An applicant tracking system (ATS) is the gatekeeping software that employers and recruiters often use to help them shortlist candidates.
It has other purposes, but this ability to organize and rank applications means you, as a candidate, need to know how it works. Armed with this information, you can then ensure your CV is appealing to the bots and the boss.
When it comes to ATS, it’s largely about ticking the right boxes. A human will still review your CV before an interview – but only if the system determines that you make the cut. So how do you do that?
If you follow these 5 ATS CV writing tips, you’ll succeed in showing the system that you are worthy of human attention.
1. The lingo of the system – keywords
An ATS is like a specialized search engine. If you know anything about keywords for SEO, then you’re ahead of the game.
When you type something into Google, you’re giving it a keyword to search for. The same process applies here. Your CV needs to contain keywords that match those set out by the employer.
The best suggestion here is to look at the advert, and the job description, if available. The candidate specifications in these will give you clues about the keywords being used.
2. Common job titles
Anyone from the world of work knows that a job title can be misleading. This is particularly true if your job titles, in your work history, have ever been particularly out of touch with common job titles.
Try to simplify your job title to the most common version out there. For example, if your job title is ‘Crew officer’ but actually you do the role of an ‘HR officer’, then use the latter. Bear in mind, you may need to look up the language the employer itself uses for its roles. Head to LinkedIn and see what titles they tend to use.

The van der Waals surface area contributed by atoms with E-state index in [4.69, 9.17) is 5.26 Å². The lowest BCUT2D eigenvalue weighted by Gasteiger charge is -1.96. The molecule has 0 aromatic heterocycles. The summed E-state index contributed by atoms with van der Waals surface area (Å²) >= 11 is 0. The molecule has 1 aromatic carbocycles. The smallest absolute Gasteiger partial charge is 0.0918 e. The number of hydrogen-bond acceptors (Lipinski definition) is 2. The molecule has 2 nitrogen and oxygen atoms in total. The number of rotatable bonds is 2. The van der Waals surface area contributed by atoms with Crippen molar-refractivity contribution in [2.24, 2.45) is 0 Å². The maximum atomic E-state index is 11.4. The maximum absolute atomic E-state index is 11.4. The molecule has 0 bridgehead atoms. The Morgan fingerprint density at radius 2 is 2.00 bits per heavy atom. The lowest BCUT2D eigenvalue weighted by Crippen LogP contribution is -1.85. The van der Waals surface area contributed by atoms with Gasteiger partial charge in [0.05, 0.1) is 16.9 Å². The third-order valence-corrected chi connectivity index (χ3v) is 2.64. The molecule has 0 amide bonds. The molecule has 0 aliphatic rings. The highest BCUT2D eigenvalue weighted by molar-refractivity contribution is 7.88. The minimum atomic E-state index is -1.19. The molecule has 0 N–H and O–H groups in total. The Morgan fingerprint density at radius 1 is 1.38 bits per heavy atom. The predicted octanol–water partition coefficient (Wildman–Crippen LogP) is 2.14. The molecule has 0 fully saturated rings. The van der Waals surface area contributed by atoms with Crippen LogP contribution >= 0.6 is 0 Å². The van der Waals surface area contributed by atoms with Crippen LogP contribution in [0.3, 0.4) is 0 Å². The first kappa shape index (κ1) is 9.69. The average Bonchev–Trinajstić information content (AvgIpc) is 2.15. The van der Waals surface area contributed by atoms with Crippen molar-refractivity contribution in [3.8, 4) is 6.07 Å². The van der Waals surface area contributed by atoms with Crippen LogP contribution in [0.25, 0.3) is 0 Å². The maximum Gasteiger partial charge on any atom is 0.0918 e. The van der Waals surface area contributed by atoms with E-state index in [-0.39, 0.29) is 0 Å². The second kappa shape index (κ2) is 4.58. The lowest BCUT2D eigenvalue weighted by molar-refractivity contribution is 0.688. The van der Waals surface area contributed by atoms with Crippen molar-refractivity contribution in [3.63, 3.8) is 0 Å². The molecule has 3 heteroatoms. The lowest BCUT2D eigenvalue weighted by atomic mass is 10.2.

3. Just be clear
When thinking about keywords, it can lead you to think you need to dumb down what you’re saying. For example, you may think you have to list the term ‘teamwork’. You don’t; the technology is much cleverer than that.
What you do need to do is list experience and skills clearly and succinctly, in an evidence-based way. The ATS will be able to match this to the parameters set by the employer.
4. Formatting for ease
A good CV should be well laid out with plenty of white space and careful use of headings and bullet points. This same approach makes it easier for the ATS to ‘read’ too.
Keep fonts basic and consistent throughout. Don’t use graphics, symbols or tables — they could confuse the system.
5. Technical skills and qualifications
Let’s use an accountant example. If the job advert lists that you need to be CPA qualified, make sure you use the same acronym in your CV and list the fuller version of Certified Public Accountant.
The same applies to all qualifications, standards, and technical skills that are required for the job. Try to include the acronym and the full name.
Write for humans,
Remember; don’t just write it for the system. Write primarily for the human audience and you will be fine. The technology behind the ATS has been shaped to mimic just this.
And, once you’ve passed through the ATS, your CV needs to appeal to the recruitment team. Always remember if you’re stuck you can reach out to our professional CV writers. They will guide you through the process of polishing up your CV.N.B: 1.Dont Miss Out On Your Next Job. Let's Have Your CV. Upload Your CV Here. NB: 2. How Can I Advance In My Career?. Check Out Best Training For Your Profession.